| 11:28 am on Feb 26, 2004 (gmt 0)|
There was also a small article in the UK paper the Guardian today, which slated Google for junk results and sold up the new Yahoo! search. Independant article was much better though :)
| 12:07 pm on Feb 26, 2004 (gmt 0)|
Th Guardian?!?!?! The only people that read that rag are aging communist hippys with plated nostril hair.
How can anyone take their articles seriously?
| 12:24 pm on Feb 26, 2004 (gmt 0)|
It was stuck on the wall (the article) in the office. The article had some truth to it.
| 12:32 pm on Feb 26, 2004 (gmt 0)|
When the happy-clappy 'technology journalists' start getting in on the act, Google had better watch out. Though when the Sun or the Star newspapers start running articles about Google, things will really have hit the big time. :)
| 1:14 pm on Feb 26, 2004 (gmt 0)|
Actually, having been involved with advertising & marketing campaigns for several years now, my experience of Guardian readers is that they are more likely to be young, relatively well-off technology users. (Early adopters is the buzzword for them in marketing speak).
Though the newspaper's readership isn't huge, it's just those kind of people that can influence word of mouth recommendations - a la Google - to their friends & colleagues.
| 1:29 pm on Feb 26, 2004 (gmt 0)|
was a kwalitee article imo :)
| 1:36 pm on Feb 26, 2004 (gmt 0)|
|Th Guardian?!?!?! The only people that read that rag are aging communist hippys with plated nostril hair |
As an ex-manager of a newsagent let me tell you that more people bought the Guardian then The Independent plus the Guardian as someone else here has mentioned is read mainly by younger intellectual readers and school teachers.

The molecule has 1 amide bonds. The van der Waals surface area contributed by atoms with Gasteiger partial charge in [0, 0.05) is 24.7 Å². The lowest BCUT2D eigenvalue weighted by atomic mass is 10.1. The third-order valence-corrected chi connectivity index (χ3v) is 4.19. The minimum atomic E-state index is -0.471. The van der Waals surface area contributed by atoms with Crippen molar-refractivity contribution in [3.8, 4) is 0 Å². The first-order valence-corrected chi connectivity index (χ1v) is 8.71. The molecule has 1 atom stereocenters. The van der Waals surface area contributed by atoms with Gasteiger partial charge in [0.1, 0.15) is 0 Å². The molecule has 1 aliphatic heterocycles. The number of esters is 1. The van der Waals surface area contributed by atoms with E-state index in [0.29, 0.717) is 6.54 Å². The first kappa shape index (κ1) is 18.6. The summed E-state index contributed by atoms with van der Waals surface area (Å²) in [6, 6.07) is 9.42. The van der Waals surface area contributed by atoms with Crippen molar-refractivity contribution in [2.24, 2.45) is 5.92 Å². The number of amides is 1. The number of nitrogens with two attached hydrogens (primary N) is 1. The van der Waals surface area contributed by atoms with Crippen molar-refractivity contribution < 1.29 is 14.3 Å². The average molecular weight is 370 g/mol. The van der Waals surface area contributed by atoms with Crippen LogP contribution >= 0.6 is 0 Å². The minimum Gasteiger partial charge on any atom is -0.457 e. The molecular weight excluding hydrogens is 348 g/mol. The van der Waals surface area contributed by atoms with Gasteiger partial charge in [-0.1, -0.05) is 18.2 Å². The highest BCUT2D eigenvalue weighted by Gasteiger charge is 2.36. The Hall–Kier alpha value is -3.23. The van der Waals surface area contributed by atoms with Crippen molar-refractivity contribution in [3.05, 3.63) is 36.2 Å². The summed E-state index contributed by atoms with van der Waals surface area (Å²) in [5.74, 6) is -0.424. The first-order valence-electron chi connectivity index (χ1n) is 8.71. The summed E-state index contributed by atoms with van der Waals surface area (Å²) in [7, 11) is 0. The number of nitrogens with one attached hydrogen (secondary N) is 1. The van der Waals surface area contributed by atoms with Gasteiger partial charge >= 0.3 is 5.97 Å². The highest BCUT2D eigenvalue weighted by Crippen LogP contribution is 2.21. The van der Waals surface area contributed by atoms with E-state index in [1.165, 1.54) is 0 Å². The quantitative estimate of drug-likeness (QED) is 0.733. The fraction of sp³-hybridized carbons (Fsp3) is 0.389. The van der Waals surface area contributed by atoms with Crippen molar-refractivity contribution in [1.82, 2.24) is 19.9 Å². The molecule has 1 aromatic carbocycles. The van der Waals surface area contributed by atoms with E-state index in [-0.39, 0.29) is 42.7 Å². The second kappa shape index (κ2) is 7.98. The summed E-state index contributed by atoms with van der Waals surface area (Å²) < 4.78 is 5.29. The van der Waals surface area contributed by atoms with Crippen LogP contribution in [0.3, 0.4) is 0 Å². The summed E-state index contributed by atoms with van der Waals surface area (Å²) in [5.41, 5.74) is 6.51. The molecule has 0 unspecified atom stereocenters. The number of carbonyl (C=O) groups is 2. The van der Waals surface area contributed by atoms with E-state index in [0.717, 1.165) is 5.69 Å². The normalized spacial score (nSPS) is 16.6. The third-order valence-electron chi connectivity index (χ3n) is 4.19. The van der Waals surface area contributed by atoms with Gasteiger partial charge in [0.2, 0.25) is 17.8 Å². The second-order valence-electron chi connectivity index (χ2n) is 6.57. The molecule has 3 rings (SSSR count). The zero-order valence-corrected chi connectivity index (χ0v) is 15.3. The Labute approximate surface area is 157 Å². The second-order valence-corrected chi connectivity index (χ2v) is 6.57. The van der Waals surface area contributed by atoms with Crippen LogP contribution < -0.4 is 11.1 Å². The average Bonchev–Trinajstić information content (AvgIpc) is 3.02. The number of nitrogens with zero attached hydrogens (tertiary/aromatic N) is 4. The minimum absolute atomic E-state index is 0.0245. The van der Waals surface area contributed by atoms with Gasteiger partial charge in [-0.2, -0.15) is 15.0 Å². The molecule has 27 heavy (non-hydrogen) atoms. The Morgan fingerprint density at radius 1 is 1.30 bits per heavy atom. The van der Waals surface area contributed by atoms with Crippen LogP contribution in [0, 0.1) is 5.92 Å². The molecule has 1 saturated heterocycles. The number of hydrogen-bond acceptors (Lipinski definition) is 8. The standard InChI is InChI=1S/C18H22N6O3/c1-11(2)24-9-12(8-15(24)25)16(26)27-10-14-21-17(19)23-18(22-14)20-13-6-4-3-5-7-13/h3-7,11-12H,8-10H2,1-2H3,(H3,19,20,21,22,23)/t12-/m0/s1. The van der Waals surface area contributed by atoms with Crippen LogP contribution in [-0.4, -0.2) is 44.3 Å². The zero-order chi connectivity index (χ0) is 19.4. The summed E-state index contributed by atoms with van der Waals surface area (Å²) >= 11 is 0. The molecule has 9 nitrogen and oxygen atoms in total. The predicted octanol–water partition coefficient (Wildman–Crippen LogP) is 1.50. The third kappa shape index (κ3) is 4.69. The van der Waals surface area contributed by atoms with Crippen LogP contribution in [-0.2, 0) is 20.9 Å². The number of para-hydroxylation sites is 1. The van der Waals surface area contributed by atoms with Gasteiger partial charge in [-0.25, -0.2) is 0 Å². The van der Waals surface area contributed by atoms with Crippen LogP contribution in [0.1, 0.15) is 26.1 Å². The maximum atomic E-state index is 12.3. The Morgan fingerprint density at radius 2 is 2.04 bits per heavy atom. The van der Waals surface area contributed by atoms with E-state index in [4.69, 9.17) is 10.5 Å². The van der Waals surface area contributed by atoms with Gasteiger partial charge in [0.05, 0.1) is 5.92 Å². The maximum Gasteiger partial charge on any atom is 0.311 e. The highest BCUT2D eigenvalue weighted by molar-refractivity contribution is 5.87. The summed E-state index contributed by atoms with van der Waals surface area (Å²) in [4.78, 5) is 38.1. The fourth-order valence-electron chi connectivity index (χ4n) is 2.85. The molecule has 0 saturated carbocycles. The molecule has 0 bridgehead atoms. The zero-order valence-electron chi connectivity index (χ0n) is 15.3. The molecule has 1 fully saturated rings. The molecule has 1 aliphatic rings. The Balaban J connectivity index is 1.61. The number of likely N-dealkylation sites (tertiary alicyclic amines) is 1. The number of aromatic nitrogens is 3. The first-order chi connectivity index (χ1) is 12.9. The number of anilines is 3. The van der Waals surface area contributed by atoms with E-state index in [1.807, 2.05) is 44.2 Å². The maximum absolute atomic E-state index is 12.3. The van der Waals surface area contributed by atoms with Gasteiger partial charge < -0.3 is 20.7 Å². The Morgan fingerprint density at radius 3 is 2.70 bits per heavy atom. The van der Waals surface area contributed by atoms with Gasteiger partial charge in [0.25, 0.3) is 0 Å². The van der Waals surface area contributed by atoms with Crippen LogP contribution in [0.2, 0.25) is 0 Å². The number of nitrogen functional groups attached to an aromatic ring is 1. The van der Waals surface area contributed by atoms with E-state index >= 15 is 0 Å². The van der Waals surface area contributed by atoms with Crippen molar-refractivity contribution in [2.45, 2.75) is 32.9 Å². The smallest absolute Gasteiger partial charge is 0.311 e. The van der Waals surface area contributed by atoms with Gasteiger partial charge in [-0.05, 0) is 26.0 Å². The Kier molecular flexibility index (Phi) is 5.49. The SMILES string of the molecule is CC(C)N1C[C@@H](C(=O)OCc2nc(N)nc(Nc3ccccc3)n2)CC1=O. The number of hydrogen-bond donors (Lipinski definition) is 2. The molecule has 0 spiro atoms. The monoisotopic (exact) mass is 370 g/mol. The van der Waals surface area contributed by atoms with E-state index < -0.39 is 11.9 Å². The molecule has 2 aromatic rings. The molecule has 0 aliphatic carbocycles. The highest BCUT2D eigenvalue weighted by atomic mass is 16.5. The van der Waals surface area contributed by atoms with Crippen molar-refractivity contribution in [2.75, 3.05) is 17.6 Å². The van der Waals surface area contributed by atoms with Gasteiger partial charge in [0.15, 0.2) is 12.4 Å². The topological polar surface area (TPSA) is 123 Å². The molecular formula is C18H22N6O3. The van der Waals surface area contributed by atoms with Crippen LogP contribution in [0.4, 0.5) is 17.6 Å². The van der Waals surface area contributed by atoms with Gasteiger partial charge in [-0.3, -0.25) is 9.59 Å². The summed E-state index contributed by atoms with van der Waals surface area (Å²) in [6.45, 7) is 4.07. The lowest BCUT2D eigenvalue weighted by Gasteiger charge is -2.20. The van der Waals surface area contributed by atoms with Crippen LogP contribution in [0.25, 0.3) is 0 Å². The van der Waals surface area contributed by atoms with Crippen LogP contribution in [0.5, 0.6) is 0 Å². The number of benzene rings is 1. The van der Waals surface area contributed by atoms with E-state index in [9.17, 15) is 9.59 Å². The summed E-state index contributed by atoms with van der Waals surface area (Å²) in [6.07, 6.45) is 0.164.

Independent article was pretty good but was wrong about the BBC and Google. The BBC only use Inktomi and stopped using Google a few months back.
These newspaper articles never tell us anything new but it does open the eyes of potential investors and help create an extra few hundred thousend visitors to Google.
| 1:36 pm on Feb 26, 2004 (gmt 0)|
I stand corrected then.
It just appears to me that the people I know that read the Guardian are quite the opposite, generally over 50 with some weird social ideas.
Just guess im plain wrong.
| 1:43 pm on Feb 26, 2004 (gmt 0)|
It's valued the same way everything else is.
It's worth whatever people are prepared to pay for it. The fact that a valuation on that basis does create anomolies (Amazon was a great example of this a few years back) doesn't seem to put people off.
Funny old world.
| 1:56 pm on Feb 26, 2004 (gmt 0)|
Funny old world. Yep
Shame no one ever over values something of mine....
| 2:18 pm on Feb 26, 2004 (gmt 0)|
>> by younger intellectual readers and school teachers